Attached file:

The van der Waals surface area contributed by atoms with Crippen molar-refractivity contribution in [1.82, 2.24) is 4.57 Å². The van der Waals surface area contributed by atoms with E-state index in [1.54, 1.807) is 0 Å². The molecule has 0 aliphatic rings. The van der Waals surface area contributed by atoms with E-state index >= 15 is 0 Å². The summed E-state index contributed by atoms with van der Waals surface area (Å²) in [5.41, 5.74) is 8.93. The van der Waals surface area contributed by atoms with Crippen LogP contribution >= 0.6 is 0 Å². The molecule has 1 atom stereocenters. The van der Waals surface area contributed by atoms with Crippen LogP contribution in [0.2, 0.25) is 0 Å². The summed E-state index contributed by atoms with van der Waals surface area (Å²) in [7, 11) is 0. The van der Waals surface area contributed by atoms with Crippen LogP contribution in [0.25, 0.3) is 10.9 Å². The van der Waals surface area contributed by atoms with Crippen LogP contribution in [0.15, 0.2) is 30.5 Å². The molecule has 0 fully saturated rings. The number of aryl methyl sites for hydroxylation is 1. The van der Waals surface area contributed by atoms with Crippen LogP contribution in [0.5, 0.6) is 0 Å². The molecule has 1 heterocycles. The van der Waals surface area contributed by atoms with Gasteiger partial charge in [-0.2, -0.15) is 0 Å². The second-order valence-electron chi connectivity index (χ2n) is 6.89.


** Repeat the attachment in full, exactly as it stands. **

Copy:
The van der Waals surface area contributed by atoms with Crippen molar-refractivity contribution in [1.82, 2.24) is 4.57 Å². The van der Waals surface area contributed by atoms with E-state index in [1.54, 1.807) is 0 Å². The molecule has 0 aliphatic rings. The van der Waals surface area contributed by atoms with E-state index >= 15 is 0 Å². The summed E-state index contributed by atoms with van der Waals surface area (Å²) in [5.41, 5.74) is 8.93. The van der Waals surface area contributed by atoms with Crippen LogP contribution >= 0.6 is 0 Å². The molecule has 1 atom stereocenters. The van der Waals surface area contributed by atoms with Crippen LogP contribution in [0.2, 0.25) is 0 Å². The summed E-state index contributed by atoms with van der Waals surface area (Å²) in [7, 11) is 0. The van der Waals surface area contributed by atoms with Crippen LogP contribution in [0.25, 0.3) is 10.9 Å². The van der Waals surface area contributed by atoms with Crippen LogP contribution in [0.15, 0.2) is 30.5 Å². The molecule has 0 fully saturated rings. The number of aryl methyl sites for hydroxylation is 1. The van der Waals surface area contributed by atoms with Crippen LogP contribution in [0.5, 0.6) is 0 Å². The molecule has 1 heterocycles. The van der Waals surface area contributed by atoms with Gasteiger partial charge in [-0.2, -0.15) is 0 Å². The second-order valence-electron chi connectivity index (χ2n) is 6.89.